Education

Our education list focuses on education policy and politics and the inequalities that are both built into education systems and perpetuated by them. It speaks to the UN Sustainable Development Goal 4: Quality Education. 

Our titles, including Stephen Ball’s The Education Debate, now in its fourth edition, address the challenges in education, including those around technology and the digital divide. The list offers students and researchers internationally sourced evidence-based solutions that challenge traditional neoliberal approaches to learning.

Education

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Parents do not hold formal positions as external actors within the education system, yet, as my research shows, when they collectively organise, they can potentially play a large role. I begin by arguing that we can understand their position as liminal, after which I present two cases of Israeli parents’ collective involvement: one within a school and the other across a local community. I examine their motives and aims of organising as a collective and the specific activities they engage in, and I illustrate the ways this collective action leads to changes in the provision of schooling. Findings reveal that parents’ liminal position means they can act as a catalyst for change and as a source for (de)legitimising other actors within the education system. In comparing the two cases, it appears that parents’ influence can be greater when organised at the locality level rather than at just the school level.

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Author: Izhar Oplatka

In recent decades the number of non-governmental organisations (NGOs) has grown considerably across many sectors, including that of education. These organisations are engaged in education in a wide variety of ways and have gained considerable visibility in the fields of educational reform, development, and provision. NGOs are particularly prevalent across the Global South. The purpose of this chapter is to propose and defend a conceptual framework for promoting a communitarian approach to develop educational developments between local communities and NGOs.

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Charter schools in the United States form alliances with external actors by granting them seats on their boards of directors. In this chapter, we document the extent of such alliances formed with for-profit and non-profit sectors, review various theories about how stakeholders add value to the schools, and seek to relate their presence to academic outcomes. Our descriptive results provide some support for resource dependence theory in that charter school governing boards are dominated by a narrow set of actors from specific industries in both the for-profit and non-profit sectors as strategic response to resource-based pressure. Further research is needed to examine the degree of dependency of charter schools on these external actors and to identify what specific skills, experiences, and forms of social and cultural capital these actors have leveraged to influence or control charter school board decisions and organisational performance.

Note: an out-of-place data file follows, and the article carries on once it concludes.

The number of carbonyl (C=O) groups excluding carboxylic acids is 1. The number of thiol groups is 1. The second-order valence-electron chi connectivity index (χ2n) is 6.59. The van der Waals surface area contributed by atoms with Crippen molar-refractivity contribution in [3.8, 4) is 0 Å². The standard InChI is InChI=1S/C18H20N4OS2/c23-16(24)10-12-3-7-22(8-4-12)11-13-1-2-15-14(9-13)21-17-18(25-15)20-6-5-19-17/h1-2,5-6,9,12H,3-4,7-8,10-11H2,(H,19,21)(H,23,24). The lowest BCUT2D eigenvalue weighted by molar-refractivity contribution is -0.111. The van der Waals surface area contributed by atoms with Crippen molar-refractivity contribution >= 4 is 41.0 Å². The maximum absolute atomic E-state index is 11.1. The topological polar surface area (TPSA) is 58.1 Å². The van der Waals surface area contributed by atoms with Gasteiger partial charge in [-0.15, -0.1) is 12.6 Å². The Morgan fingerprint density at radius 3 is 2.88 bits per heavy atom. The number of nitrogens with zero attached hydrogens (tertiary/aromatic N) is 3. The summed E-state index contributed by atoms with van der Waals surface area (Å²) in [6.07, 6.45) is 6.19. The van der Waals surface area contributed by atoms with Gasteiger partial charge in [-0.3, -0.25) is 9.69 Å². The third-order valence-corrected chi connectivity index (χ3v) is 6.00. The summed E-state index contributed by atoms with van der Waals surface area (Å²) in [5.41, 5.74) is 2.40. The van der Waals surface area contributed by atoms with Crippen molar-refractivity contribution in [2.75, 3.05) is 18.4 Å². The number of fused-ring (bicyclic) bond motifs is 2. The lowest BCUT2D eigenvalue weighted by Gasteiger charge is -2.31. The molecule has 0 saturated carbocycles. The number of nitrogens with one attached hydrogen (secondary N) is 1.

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Using the history of Danish educational testing practices in the 20th century as a prism, this chapter investigates how different actors have emerged, interacted, and struggled to shape education. The chapter draws on the archival material and analysis presented in my PhD dissertation, but for a fresh inquiry, the empirical data were reread and analysed anew, focusing specifically on the actors promoting testing and the shifting historical configurations in the historical compositions of actors. By examining the growth of the testing sector in Denmark in a historical perspective, this chapter allows for a deeper examination of how bottom-up and top-down actors, internal and external actors, work in alliances and change locations over time, offering new insights into the role of ‘external’ actors in education.

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This book aims to contribute to the emerging field of research and practice that examines and advises how education systems might invite in, be critical of, and form partnerships with a growing number of actors and interests involved in today’s provision of education. In particular, we focus on in-depth analytical explorations of different forms of interactions between external actors and schools in different educational contexts. By doing so, the book conceptualises the various relations that have developed and consider the impact of these for issues of equality across various contexts.

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Author: Marina Avelar